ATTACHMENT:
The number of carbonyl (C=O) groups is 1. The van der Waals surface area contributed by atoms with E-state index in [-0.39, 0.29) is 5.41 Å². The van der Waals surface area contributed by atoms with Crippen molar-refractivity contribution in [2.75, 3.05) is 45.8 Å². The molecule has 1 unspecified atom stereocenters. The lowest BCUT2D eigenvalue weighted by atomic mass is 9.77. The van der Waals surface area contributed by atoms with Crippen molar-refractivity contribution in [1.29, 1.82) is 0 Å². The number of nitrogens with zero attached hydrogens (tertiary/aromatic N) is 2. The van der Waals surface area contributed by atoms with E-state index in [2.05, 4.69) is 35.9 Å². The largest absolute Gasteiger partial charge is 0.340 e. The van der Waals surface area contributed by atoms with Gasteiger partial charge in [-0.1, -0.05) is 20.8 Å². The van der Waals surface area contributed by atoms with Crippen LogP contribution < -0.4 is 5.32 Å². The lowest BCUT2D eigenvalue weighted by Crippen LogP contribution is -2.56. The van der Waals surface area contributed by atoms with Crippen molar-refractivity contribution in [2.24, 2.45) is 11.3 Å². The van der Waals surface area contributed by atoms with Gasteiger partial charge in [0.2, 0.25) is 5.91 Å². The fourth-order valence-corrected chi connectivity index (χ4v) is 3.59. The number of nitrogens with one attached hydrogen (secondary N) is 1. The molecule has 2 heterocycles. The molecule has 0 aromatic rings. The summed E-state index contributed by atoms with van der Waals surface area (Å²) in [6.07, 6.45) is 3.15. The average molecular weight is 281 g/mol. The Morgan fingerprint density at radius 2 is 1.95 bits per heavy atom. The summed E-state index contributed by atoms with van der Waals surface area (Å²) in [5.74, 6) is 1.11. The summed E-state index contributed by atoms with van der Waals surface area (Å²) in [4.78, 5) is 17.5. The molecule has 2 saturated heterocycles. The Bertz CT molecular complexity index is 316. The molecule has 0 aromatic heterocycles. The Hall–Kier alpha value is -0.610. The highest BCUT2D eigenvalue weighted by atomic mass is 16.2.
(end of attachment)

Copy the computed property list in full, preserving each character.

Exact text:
The number of carbonyl (C=O) groups is 1. The van der Waals surface area contributed by atoms with E-state index in [-0.39, 0.29) is 5.41 Å². The van der Waals surface area contributed by atoms with Crippen molar-refractivity contribution in [2.75, 3.05) is 45.8 Å². The molecule has 1 unspecified atom stereocenters. The lowest BCUT2D eigenvalue weighted by atomic mass is 9.77. The van der Waals surface area contributed by atoms with Crippen molar-refractivity contribution in [1.29, 1.82) is 0 Å². The number of nitrogens with zero attached hydrogens (tertiary/aromatic N) is 2. The van der Waals surface area contributed by atoms with E-state index in [2.05, 4.69) is 35.9 Å². The largest absolute Gasteiger partial charge is 0.340 e. The van der Waals surface area contributed by atoms with Gasteiger partial charge in [-0.1, -0.05) is 20.8 Å². The van der Waals surface area contributed by atoms with Crippen LogP contribution < -0.4 is 5.32 Å². The lowest BCUT2D eigenvalue weighted by Crippen LogP contribution is -2.56. The van der Waals surface area contributed by atoms with Crippen molar-refractivity contribution in [2.24, 2.45) is 11.3 Å². The van der Waals surface area contributed by atoms with Gasteiger partial charge in [0.2, 0.25) is 5.91 Å². The fourth-order valence-corrected chi connectivity index (χ4v) is 3.59. The number of nitrogens with one attached hydrogen (secondary N) is 1. The molecule has 2 heterocycles. The molecule has 0 aromatic rings. The summed E-state index contributed by atoms with van der Waals surface area (Å²) in [6.07, 6.45) is 3.15. The average molecular weight is 281 g/mol. The Morgan fingerprint density at radius 2 is 1.95 bits per heavy atom. The summed E-state index contributed by atoms with van der Waals surface area (Å²) in [5.74, 6) is 1.11. The summed E-state index contributed by atoms with van der Waals surface area (Å²) in [4.78, 5) is 17.5. The molecule has 2 saturated heterocycles. The Bertz CT molecular complexity index is 316. The molecule has 0 aromatic heterocycles. The Hall–Kier alpha value is -0.610. The highest BCUT2D eigenvalue weighted by atomic mass is 16.2.